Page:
Overall, good photography offers personal milestones in technical prowess where a rose becomes a rose; exceptional photography reaches the status of fine art when the artist can create visual poetry through an innovative unification of philosophy e. While the evening would be improved by judicious editing and culling especially post-Crucifixion , the plays speed by more swiftly than expected.
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As in the Sophocles show, the cast interacts with the audience between acts. So prepare to cede your toilet stall to an angel or take your dinner plate from a smiling Roman soldier. Though the actors vary in skill — some are excellent, others shouty — all enthusiastically embrace Mr. The playwrights and Mr. Part of the G. So what if another camera is better than mine?
Ethics and the Arts | SpringerLink
Does it mean that mine cease taking great pictures? So why even get a new one? I had to stop fantasizing on what I could have and start appreciating what I had. And, after a few email exchanges, I believe it hit the spot. I mean look at all you will be able to accomplish with it! For less than a week, that is.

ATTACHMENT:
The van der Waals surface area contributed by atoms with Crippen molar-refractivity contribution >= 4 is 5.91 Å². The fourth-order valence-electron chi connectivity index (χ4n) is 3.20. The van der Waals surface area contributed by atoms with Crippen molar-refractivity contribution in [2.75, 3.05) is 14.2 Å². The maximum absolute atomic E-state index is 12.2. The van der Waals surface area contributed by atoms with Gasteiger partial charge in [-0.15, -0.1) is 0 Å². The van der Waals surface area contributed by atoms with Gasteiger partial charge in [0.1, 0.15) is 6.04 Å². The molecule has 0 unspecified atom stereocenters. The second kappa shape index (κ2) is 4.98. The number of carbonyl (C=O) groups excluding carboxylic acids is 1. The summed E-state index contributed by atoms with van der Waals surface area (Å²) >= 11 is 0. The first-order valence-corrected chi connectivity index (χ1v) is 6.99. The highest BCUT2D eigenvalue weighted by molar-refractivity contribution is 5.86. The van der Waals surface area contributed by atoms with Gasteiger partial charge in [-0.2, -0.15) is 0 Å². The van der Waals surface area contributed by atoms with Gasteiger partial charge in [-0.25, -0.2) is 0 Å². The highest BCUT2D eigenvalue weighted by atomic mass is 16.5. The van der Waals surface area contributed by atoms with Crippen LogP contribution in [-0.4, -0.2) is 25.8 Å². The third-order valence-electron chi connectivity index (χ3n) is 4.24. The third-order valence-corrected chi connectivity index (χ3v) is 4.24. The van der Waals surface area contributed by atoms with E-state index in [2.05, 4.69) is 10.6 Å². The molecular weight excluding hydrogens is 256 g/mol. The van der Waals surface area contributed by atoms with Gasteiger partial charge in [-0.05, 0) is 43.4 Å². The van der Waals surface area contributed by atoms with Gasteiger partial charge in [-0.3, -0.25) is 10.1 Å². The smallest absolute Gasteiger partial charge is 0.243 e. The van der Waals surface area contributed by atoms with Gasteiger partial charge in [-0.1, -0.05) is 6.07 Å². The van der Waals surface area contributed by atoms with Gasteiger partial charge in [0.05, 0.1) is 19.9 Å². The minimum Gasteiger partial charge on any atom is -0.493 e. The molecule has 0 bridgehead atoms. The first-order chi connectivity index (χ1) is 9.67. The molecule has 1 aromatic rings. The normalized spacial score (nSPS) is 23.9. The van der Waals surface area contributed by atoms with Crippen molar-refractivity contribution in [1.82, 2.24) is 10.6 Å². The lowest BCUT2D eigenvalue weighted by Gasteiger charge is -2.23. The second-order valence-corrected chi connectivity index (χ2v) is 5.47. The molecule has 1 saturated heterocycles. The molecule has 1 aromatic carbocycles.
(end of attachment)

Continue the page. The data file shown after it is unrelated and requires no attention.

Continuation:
Would that be TRUE happiness? Nope, it was the contrary. Actually, let me make you enjoy your next shower. I used to shower with a bucket and a cup, with boiling water thrown in.
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Quite the perspective shift from something that is so basic right? I probably can do whatever I fantasize with my current gear. I think about how lucky I am to even have those cameras and have enough time to take pictures while some are struggling to pay their rent. It never fails to drive the lie that a new piece of gear would make me happy.
Thank you for opinion, Mr Self Talk, but I have more than enough to rejoice. Oh I love this one. S has a tendency to blow a feature out of proportion, like the holy grail, even if you never relied on it in the past. I have a 10 fps camera, but have never used it, even in event situations. Pressing on with your current gear when everybody else is upgrading will make you a better photographer. My mother used to be a pottery artist, I used to watch her hands molding that pot, forming it into what she wanted.
Her hands where her tools. She knew how every little movement could have a drastic change on the pot when it was turning.